He received B.Sc. in Land Surveying Engineering (2000), and then the M.Sc. degree in Geodesy from K.N.Toosi University,Tehran, Iran in 2002, the Ph.D. degree from the Royal Institute of Technology (KTH), Stockholm, Sweden, in 2011. He promoted to Docent in Geodesy (2013). He is working as Professor at University of Gävle and Senior Researcher at KTH.
He is member of editorial board in Journal of Geodetic Science since 2013.
Except his academic activities he was project manager of railway and highway studies in different phases of construction of the projects in Metra Consulting Engineering Co. from 2001-2007 in Tehran-Iran.
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Height above the sea is defined in a selected height system. A height system consists of a number of fixed points (benchmarks), which are marked on the ground. In the future, the height system may be defined as a digital database versus a defined geoid model without fixed points. The height of each fixed point is carefully measured (usually by levelling). The height system is also linked to a number of
parameters that define the height of the fundamental benchmark at the zero point of the system and the epoch of the height calculation that the heights are valid for, as well as a possible temporal rate of change of height of each benchmark. The fixed points are then used as starting points to measure height differences to and the heights of other objects in the surroundings. When the term “height” is used, it usually means the height above sea level, or, more precisely, the height along the plumb line above the geoid. The geoid surface is always perpendicular to the plumb line. Over time, height systems are affected by a number of external factors: fixed points are destroyed or moved because of subsidence or land uplift (Sjöberg and Bagherbandi 2017, Chapter 1). Generally, there are two types of height systems that are the most commonly used height systems for a geodetic vertical datum realization worldwide:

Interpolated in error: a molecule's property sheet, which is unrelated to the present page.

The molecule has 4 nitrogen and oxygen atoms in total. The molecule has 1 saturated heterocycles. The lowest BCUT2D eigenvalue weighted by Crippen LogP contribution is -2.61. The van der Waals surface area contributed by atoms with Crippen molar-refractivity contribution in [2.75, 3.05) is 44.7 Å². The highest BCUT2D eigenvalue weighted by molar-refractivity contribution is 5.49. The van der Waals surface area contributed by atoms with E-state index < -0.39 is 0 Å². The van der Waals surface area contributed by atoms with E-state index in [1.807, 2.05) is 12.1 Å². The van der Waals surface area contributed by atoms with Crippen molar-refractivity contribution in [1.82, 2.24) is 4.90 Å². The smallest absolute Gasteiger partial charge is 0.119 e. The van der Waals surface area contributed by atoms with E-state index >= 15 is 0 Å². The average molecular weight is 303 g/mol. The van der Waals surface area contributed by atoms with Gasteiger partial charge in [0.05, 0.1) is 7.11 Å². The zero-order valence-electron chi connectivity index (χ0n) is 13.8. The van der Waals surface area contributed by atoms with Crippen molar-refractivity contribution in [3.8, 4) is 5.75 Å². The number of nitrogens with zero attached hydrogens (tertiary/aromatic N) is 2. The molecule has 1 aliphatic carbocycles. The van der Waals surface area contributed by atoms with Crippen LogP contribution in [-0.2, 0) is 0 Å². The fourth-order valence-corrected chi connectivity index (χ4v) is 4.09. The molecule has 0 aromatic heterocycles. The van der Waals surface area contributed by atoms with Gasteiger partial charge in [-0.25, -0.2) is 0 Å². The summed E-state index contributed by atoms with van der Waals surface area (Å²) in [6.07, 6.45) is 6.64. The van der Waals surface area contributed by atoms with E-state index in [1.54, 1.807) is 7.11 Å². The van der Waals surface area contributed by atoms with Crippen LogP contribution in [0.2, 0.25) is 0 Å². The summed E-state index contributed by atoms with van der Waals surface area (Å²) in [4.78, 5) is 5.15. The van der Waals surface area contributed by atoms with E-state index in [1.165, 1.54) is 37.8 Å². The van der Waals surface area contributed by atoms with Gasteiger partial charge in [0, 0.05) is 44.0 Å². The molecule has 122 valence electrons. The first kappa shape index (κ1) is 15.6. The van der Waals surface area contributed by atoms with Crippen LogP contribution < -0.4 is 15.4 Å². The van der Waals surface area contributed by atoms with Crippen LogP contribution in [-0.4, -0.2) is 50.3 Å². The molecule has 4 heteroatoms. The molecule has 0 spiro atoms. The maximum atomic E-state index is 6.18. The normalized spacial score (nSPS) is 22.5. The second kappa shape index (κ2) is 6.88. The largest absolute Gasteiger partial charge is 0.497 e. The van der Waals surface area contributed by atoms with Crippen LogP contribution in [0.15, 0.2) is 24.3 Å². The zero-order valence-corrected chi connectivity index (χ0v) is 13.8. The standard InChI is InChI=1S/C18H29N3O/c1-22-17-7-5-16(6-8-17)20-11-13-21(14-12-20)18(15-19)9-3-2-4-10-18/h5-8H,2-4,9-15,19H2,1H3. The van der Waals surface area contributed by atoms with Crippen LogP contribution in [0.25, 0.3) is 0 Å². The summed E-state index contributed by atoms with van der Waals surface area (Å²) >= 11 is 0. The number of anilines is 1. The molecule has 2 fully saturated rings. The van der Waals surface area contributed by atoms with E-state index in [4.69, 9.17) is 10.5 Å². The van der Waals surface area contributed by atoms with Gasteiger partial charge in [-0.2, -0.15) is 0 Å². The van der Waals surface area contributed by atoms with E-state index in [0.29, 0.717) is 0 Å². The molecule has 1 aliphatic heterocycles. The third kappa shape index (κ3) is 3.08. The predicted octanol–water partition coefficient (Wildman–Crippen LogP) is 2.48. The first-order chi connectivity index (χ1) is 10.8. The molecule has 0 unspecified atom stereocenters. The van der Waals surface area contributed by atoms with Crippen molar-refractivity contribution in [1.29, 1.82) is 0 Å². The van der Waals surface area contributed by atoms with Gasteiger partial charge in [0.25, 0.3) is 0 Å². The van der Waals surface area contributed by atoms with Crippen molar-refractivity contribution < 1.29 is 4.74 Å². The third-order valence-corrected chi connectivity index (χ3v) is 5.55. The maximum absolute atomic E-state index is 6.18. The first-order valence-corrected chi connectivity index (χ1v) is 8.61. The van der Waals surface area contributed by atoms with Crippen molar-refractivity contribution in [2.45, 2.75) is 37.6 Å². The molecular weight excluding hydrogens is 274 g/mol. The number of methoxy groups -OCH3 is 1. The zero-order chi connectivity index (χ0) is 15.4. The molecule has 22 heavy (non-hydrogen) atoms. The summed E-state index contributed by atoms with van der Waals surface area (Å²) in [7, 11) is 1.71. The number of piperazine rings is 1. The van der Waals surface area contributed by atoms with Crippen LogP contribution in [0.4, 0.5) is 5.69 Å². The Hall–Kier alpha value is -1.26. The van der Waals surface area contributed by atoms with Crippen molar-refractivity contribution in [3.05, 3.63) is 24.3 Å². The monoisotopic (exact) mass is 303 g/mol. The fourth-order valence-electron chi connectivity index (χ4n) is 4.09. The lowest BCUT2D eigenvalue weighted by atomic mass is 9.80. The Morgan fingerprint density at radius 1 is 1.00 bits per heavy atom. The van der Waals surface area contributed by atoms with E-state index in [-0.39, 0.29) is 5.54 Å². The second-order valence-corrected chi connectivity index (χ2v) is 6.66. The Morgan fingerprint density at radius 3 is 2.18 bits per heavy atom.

Most European states use quasigeoid for their height systems and the reference surface, while the rest of the world relies on orthometric heights with the geoid as the zero-level (Sjöberg and Bagherbandi 2017, Chapter 7). Separation of quasigeoid and geoid can be seen in the following figure (see more in Sjöberg and Bagherbandi 2012, Earth Sci Inform (2012) 5:87–91):
Today the geoid can be conveniently determined by a set of high-degree spherical harmonics, such as EGM2008 with a resolution of about 5x5 arc-minute. However, such a series will be biased when applied to the continental geoid inside the topographic masses which is closely related with the so-called topographic potential bias (see more Sjöberg and Bagherbandi 2011, DOI: 10.2478/v10156-010-0001-8). Therefore the topographic correction due to the bias should be added to the geoid height obtained from an EGM.
The following figure shows the topographic bias computed using DTM2006.0 model in Himalayas and Tibet: